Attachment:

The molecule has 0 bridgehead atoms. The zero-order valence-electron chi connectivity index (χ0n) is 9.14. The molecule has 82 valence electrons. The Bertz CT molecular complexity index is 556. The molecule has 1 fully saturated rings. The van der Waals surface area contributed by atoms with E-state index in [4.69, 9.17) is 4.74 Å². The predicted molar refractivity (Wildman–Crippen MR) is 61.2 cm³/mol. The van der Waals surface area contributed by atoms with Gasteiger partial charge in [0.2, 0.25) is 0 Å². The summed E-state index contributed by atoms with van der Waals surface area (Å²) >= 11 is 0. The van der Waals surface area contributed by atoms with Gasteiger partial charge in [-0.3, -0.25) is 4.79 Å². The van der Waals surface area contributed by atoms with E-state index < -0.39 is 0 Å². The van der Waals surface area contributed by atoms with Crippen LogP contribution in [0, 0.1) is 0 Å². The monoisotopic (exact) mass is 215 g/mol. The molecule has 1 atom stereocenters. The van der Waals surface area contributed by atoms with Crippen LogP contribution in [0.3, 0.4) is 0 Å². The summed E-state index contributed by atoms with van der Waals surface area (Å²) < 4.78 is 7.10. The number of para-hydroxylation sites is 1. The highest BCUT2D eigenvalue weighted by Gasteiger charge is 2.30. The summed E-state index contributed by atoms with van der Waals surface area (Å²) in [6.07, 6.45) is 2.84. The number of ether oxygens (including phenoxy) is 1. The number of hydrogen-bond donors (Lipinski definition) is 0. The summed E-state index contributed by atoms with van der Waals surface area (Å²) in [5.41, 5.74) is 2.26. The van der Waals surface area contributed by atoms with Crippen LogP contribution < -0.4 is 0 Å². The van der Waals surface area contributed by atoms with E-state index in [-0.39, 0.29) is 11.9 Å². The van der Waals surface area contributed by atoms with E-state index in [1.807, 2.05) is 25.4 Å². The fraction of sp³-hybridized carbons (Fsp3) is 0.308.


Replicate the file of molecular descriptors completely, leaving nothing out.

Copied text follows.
The molecule has 0 bridgehead atoms. The zero-order valence-electron chi connectivity index (χ0n) is 9.14. The molecule has 82 valence electrons. The Bertz CT molecular complexity index is 556. The molecule has 1 fully saturated rings. The van der Waals surface area contributed by atoms with E-state index in [4.69, 9.17) is 4.74 Å². The predicted molar refractivity (Wildman–Crippen MR) is 61.2 cm³/mol. The van der Waals surface area contributed by atoms with Gasteiger partial charge in [0.2, 0.25) is 0 Å². The summed E-state index contributed by atoms with van der Waals surface area (Å²) >= 11 is 0. The van der Waals surface area contributed by atoms with Gasteiger partial charge in [-0.3, -0.25) is 4.79 Å². The van der Waals surface area contributed by atoms with E-state index < -0.39 is 0 Å². The van der Waals surface area contributed by atoms with Crippen LogP contribution in [0, 0.1) is 0 Å². The monoisotopic (exact) mass is 215 g/mol. The molecule has 1 atom stereocenters. The van der Waals surface area contributed by atoms with Crippen LogP contribution in [0.3, 0.4) is 0 Å². The summed E-state index contributed by atoms with van der Waals surface area (Å²) < 4.78 is 7.10. The number of para-hydroxylation sites is 1. The highest BCUT2D eigenvalue weighted by Gasteiger charge is 2.30. The summed E-state index contributed by atoms with van der Waals surface area (Å²) in [6.07, 6.45) is 2.84. The number of ether oxygens (including phenoxy) is 1. The number of hydrogen-bond donors (Lipinski definition) is 0. The summed E-state index contributed by atoms with van der Waals surface area (Å²) in [5.41, 5.74) is 2.26. The van der Waals surface area contributed by atoms with Crippen LogP contribution < -0.4 is 0 Å². The van der Waals surface area contributed by atoms with E-state index in [-0.39, 0.29) is 11.9 Å². The van der Waals surface area contributed by atoms with E-state index in [1.807, 2.05) is 25.4 Å². The fraction of sp³-hybridized carbons (Fsp3) is 0.308.